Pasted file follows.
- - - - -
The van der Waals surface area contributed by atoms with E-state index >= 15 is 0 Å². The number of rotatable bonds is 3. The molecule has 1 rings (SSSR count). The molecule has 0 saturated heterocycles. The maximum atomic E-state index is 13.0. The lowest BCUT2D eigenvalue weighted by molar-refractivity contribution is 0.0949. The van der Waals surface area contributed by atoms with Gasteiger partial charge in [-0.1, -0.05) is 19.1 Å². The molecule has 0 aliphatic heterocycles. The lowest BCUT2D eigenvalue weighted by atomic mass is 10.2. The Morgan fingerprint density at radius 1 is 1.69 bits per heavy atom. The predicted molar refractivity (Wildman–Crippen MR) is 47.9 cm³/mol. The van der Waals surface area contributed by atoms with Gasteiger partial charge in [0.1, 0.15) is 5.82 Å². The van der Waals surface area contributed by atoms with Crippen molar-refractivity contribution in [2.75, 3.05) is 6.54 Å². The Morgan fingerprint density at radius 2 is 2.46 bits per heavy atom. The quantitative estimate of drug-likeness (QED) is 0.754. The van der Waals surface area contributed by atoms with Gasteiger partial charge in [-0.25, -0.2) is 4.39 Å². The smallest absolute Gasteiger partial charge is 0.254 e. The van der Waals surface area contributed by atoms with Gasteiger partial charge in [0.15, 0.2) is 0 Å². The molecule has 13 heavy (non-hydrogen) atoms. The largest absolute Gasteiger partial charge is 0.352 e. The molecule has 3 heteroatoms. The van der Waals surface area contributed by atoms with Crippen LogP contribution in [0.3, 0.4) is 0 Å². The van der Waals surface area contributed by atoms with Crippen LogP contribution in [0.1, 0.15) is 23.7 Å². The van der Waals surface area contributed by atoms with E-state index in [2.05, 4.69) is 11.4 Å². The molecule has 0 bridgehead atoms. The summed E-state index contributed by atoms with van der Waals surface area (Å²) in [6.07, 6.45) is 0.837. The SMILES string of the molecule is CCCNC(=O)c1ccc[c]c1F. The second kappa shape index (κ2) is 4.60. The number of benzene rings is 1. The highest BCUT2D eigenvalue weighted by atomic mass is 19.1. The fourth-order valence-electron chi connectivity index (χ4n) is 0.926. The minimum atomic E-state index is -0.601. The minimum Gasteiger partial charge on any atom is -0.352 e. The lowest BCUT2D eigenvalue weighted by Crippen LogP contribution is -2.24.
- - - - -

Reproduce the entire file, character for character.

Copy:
The van der Waals surface area contributed by atoms with E-state index >= 15 is 0 Å². The number of rotatable bonds is 3. The molecule has 1 rings (SSSR count). The molecule has 0 saturated heterocycles. The maximum atomic E-state index is 13.0. The lowest BCUT2D eigenvalue weighted by molar-refractivity contribution is 0.0949. The van der Waals surface area contributed by atoms with Gasteiger partial charge in [-0.1, -0.05) is 19.1 Å². The molecule has 0 aliphatic heterocycles. The lowest BCUT2D eigenvalue weighted by atomic mass is 10.2. The Morgan fingerprint density at radius 1 is 1.69 bits per heavy atom. The predicted molar refractivity (Wildman–Crippen MR) is 47.9 cm³/mol. The van der Waals surface area contributed by atoms with Gasteiger partial charge in [0.1, 0.15) is 5.82 Å². The van der Waals surface area contributed by atoms with Crippen molar-refractivity contribution in [2.75, 3.05) is 6.54 Å². The Morgan fingerprint density at radius 2 is 2.46 bits per heavy atom. The quantitative estimate of drug-likeness (QED) is 0.754. The van der Waals surface area contributed by atoms with Gasteiger partial charge in [-0.25, -0.2) is 4.39 Å². The smallest absolute Gasteiger partial charge is 0.254 e. The van der Waals surface area contributed by atoms with Gasteiger partial charge in [0.15, 0.2) is 0 Å². The molecule has 13 heavy (non-hydrogen) atoms. The largest absolute Gasteiger partial charge is 0.352 e. The molecule has 3 heteroatoms. The van der Waals surface area contributed by atoms with Crippen LogP contribution in [0.3, 0.4) is 0 Å². The van der Waals surface area contributed by atoms with Crippen LogP contribution in [0.1, 0.15) is 23.7 Å². The van der Waals surface area contributed by atoms with E-state index in [2.05, 4.69) is 11.4 Å². The molecule has 0 bridgehead atoms. The summed E-state index contributed by atoms with van der Waals surface area (Å²) in [6.07, 6.45) is 0.837. The SMILES string of the molecule is CCCNC(=O)c1ccc[c]c1F. The second kappa shape index (κ2) is 4.60. The number of benzene rings is 1. The highest BCUT2D eigenvalue weighted by atomic mass is 19.1. The fourth-order valence-electron chi connectivity index (χ4n) is 0.926. The minimum atomic E-state index is -0.601. The minimum Gasteiger partial charge on any atom is -0.352 e. The lowest BCUT2D eigenvalue weighted by Crippen LogP contribution is -2.24.